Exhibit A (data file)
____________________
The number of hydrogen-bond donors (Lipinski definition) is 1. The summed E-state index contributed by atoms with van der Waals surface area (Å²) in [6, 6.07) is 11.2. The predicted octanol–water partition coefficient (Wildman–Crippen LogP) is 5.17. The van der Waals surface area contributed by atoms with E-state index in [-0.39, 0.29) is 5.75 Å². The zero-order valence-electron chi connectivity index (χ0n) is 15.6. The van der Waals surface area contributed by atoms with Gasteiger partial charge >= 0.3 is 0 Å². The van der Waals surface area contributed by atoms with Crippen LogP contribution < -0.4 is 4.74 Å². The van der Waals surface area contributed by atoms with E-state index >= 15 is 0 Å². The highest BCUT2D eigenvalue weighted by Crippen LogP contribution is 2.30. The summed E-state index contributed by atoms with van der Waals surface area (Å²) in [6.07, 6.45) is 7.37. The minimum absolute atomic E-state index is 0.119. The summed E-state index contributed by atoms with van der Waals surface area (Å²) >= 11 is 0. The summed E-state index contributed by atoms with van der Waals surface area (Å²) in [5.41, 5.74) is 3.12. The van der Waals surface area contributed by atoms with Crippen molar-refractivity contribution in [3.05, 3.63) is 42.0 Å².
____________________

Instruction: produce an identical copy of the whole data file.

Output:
The number of hydrogen-bond donors (Lipinski definition) is 1. The summed E-state index contributed by atoms with van der Waals surface area (Å²) in [6, 6.07) is 11.2. The predicted octanol–water partition coefficient (Wildman–Crippen LogP) is 5.17. The van der Waals surface area contributed by atoms with E-state index in [-0.39, 0.29) is 5.75 Å². The zero-order valence-electron chi connectivity index (χ0n) is 15.6. The van der Waals surface area contributed by atoms with Gasteiger partial charge >= 0.3 is 0 Å². The van der Waals surface area contributed by atoms with Crippen LogP contribution < -0.4 is 4.74 Å². The van der Waals surface area contributed by atoms with E-state index >= 15 is 0 Å². The highest BCUT2D eigenvalue weighted by Crippen LogP contribution is 2.30. The summed E-state index contributed by atoms with van der Waals surface area (Å²) in [6.07, 6.45) is 7.37. The minimum absolute atomic E-state index is 0.119. The summed E-state index contributed by atoms with van der Waals surface area (Å²) >= 11 is 0. The summed E-state index contributed by atoms with van der Waals surface area (Å²) in [5.41, 5.74) is 3.12. The van der Waals surface area contributed by atoms with Crippen molar-refractivity contribution in [3.05, 3.63) is 42.0 Å².